Figure well below that for UK, FranceAbsinthe was long banned, but made its return recently and since 2012 has been protected under European law as a Swiss product
GENEVA, SWITZERLAND – The Swiss continue to hold a steady line on their consumption of spirits, at about 1.6 litres per person a year for the past 10 years. Consumption has risen slightly, new figures from the Federal Bureau for Alcohol show, but in line with the rising population.
The Swiss consumed on average 8.6 litres of pure alcohol, all categories combined, in 2011, well down from the 17 litres per person back in 1900.
For the past three years overall consumption has remained steady, with a slight dip in wine drinking made up for by a slight increase in beer.
British drinkers, by comparison, consume slightly more alcohol per person in total, measured as pure alcohol.
The UK’s annual consumption per person in product terms (not pure alcohol) was 27.9 litres for wine, 2.2 litres for spirits (@100% alcohol) and 106.4 litres for beer, according to the British Wine and Spirit Trade Association, in 2011.
The French drink somewhat more spirits, about 2.5 litres. Spirits account for 20 percent of alcoholic beverages drunk in France with wine 60 percent, compared to spirits accounting for 21 percent in the UK and wine 30 percent.
In Switzerland, spirits account for 18 percent of alcohol consumption and wine 50 percent. Beer makes up the bulk of the difference in all three countries (figures are from the WHO and date back to 2005, with only Britain showing a significant change, with less beer and more wine in recent years.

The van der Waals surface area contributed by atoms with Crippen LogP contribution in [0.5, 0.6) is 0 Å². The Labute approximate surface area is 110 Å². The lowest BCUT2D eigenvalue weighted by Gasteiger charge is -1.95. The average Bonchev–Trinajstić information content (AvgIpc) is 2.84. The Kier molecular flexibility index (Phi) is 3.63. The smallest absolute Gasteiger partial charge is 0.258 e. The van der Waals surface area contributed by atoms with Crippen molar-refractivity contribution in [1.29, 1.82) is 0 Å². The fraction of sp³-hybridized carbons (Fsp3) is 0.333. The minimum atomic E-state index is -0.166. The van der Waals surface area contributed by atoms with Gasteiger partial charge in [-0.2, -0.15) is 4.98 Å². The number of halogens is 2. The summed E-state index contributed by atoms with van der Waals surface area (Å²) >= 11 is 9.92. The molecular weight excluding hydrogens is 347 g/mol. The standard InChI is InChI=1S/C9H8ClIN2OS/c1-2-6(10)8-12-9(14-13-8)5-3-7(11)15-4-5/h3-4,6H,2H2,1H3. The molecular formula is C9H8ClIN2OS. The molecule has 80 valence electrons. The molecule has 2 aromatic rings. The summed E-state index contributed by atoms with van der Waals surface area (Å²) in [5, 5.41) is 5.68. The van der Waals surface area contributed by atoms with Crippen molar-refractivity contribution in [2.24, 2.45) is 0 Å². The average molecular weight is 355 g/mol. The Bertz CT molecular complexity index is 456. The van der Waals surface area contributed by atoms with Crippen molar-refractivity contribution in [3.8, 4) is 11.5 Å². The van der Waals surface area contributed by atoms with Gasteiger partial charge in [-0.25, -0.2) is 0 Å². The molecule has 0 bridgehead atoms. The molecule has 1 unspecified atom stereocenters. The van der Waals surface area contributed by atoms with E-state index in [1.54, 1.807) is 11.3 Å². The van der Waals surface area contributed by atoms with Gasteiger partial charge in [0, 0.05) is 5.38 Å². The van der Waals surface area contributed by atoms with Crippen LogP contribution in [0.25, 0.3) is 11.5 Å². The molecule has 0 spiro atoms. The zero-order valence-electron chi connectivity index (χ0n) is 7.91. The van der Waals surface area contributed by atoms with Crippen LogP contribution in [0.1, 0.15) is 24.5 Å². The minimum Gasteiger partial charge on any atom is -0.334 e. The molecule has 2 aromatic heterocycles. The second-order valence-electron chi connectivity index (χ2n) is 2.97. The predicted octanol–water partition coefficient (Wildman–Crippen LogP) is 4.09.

Swiss spirits account for only 18 percent of the market, with 82 percent imported. Whisky remains the most popular import, accounting for 21 percent of the market, followed by vodka, with 18 percent.
The Swiss indigenous production, from a variety of fruits, is highly dependent on fruit yields, with harvests tending to alternate good and bad years. A happy note for the industry is an 11 percent increase in exports in 2012, due almost entirely to the 104 percent increase in sales abroad of Swiss absinthe, which received protection from the European Union in August 2012. The quantity nevertheless remains very small compared to imported spirits.
Source: Swiss Bureau for Alcohol